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We’ve been checking in with your favorite country artists out on the road as part of the “It’s Time For Straight Talk” series. In this next installment we talk with Midland and Carly Pearce and their drive to be musicians and staying connected with home while they pursue their dreams.

When we caught up with Midland on the road, the trio, Mark Wystrach, Cameron Duddy, and Jess Carson, opened up about how they combine their unique sound to create a harmony that is the signature of their music. “We’re all three singers.  The harmony thing was something that naturally became a part of our sound,” says Duddy.

Wystrach adds, “Within each one of us it’s very diverse about what our specific influences are.” Yet, despite the different interests in music, they have found their grounding as a band.

“While it seems like it could kind of be just chaos, I feel like we’ve figured out a way to kind of focus all of those influences and put it into something that just makes sense,” says Duddy.

When they take their music out on the road though, it’s staying connected to home that resonates most with then.  Duddy recalls waiting to hear from his own father while he was away, “When I was a kid my dad traveled a lot. Postcards were a thing that we looked forward to.”  He adds, “We all use our phones obviously to keep in touch with our families and loved ones, Facetime.”  “It shortens the distance…it can be very isolating on the road, you can get real homesick,” Wystrach admits.

Solo artist Carly Pearce started her singing career while still a teenager. She convinced her dad to let her quit high school after her freshman year in order to take on a job singing at Dolly Parton’s Dollywood in Pigeon Forge, Tennessee. “I have a really amazing family, I have parents that have been so supportive.” Pearce says, “[My dad] gave me the summer to find a home schooling program and I did it. I was doing six shows a day, five days a week and I feel like I learned what it means to really be a true artist. I never thought after spending eight years in Nashville that in eight months it would explode like this, every day is a dream.”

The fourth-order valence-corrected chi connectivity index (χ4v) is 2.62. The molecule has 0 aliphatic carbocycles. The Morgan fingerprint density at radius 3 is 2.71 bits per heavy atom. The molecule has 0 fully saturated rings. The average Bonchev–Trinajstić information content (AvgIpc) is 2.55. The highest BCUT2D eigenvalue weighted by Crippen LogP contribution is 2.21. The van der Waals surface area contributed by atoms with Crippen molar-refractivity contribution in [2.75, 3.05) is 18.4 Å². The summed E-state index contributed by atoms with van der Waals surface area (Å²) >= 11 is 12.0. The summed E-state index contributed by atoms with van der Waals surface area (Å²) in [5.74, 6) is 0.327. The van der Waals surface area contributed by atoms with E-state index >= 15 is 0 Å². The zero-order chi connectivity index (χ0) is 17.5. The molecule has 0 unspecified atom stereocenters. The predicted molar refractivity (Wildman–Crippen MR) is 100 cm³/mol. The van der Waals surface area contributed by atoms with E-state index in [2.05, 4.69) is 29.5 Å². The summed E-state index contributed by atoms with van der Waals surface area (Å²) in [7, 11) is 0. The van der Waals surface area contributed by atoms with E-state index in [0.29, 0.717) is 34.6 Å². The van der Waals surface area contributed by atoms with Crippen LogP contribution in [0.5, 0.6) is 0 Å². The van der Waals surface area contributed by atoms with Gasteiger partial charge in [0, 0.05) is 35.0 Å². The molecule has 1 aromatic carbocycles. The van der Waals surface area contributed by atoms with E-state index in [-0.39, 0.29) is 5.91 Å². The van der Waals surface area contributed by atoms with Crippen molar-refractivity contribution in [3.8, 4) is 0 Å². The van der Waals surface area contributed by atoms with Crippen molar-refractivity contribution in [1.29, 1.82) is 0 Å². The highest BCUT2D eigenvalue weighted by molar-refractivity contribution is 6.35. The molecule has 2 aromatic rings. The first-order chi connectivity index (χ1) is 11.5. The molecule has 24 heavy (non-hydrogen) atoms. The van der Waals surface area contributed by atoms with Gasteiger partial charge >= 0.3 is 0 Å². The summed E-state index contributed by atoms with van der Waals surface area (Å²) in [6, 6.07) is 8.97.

And even though it may have taken those eight years, she never wanted to give up. “I really do feel like, even in those times when people told me ‘no’ and told me that my time had passed, in the style of music that I was making I still like there was in an inner fire in me to keep going and keep pushing because I believe it was what I was meant to do.”

While Pearce also pursues her country music dream, she makes sure her loved ones are close by, “My family and I, we’ve gotten really good at Facetime.  I Facetime my animals and my parents and stay connected that way.”



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